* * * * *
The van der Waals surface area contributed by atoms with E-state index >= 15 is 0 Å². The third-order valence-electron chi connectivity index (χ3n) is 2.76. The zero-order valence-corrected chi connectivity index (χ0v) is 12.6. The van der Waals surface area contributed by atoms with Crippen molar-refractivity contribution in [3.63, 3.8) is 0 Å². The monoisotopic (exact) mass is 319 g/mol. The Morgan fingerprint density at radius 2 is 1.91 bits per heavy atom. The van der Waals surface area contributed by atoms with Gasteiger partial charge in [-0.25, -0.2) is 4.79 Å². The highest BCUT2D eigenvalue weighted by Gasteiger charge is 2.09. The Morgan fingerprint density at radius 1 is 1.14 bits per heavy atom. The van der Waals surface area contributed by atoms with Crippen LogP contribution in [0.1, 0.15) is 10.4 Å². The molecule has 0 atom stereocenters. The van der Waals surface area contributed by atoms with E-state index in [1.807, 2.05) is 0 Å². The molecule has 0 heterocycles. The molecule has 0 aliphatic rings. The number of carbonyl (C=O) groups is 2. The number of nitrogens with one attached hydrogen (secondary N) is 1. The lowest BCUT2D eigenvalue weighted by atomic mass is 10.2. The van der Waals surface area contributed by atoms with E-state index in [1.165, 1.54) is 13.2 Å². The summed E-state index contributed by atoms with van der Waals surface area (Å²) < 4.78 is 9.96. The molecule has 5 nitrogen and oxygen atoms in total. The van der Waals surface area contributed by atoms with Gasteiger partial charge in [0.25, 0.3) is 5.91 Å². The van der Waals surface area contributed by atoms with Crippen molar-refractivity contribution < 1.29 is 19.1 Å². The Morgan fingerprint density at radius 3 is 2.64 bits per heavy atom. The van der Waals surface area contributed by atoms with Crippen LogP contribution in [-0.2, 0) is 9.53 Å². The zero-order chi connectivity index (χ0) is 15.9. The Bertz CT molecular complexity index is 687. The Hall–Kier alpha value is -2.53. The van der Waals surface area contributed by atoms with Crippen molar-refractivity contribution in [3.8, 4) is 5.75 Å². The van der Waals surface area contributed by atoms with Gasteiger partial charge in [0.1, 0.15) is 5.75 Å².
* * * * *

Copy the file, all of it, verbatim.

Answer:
The van der Waals surface area contributed by atoms with E-state index >= 15 is 0 Å². The third-order valence-electron chi connectivity index (χ3n) is 2.76. The zero-order valence-corrected chi connectivity index (χ0v) is 12.6. The van der Waals surface area contributed by atoms with Crippen molar-refractivity contribution in [3.63, 3.8) is 0 Å². The monoisotopic (exact) mass is 319 g/mol. The Morgan fingerprint density at radius 2 is 1.91 bits per heavy atom. The van der Waals surface area contributed by atoms with Gasteiger partial charge in [-0.25, -0.2) is 4.79 Å². The highest BCUT2D eigenvalue weighted by Gasteiger charge is 2.09. The Morgan fingerprint density at radius 1 is 1.14 bits per heavy atom. The van der Waals surface area contributed by atoms with Crippen LogP contribution in [0.1, 0.15) is 10.4 Å². The molecule has 0 atom stereocenters. The van der Waals surface area contributed by atoms with E-state index in [1.807, 2.05) is 0 Å². The molecule has 0 heterocycles. The molecule has 0 aliphatic rings. The number of carbonyl (C=O) groups is 2. The number of nitrogens with one attached hydrogen (secondary N) is 1. The lowest BCUT2D eigenvalue weighted by atomic mass is 10.2. The van der Waals surface area contributed by atoms with E-state index in [1.165, 1.54) is 13.2 Å². The summed E-state index contributed by atoms with van der Waals surface area (Å²) < 4.78 is 9.96. The molecule has 5 nitrogen and oxygen atoms in total. The van der Waals surface area contributed by atoms with Gasteiger partial charge in [0.25, 0.3) is 5.91 Å². The van der Waals surface area contributed by atoms with Crippen molar-refractivity contribution < 1.29 is 19.1 Å². The Morgan fingerprint density at radius 3 is 2.64 bits per heavy atom. The van der Waals surface area contributed by atoms with Crippen LogP contribution in [-0.2, 0) is 9.53 Å². The zero-order chi connectivity index (χ0) is 15.9. The Bertz CT molecular complexity index is 687. The Hall–Kier alpha value is -2.53. The van der Waals surface area contributed by atoms with Crippen molar-refractivity contribution in [3.8, 4) is 5.75 Å². The van der Waals surface area contributed by atoms with Gasteiger partial charge in [0.1, 0.15) is 5.75 Å².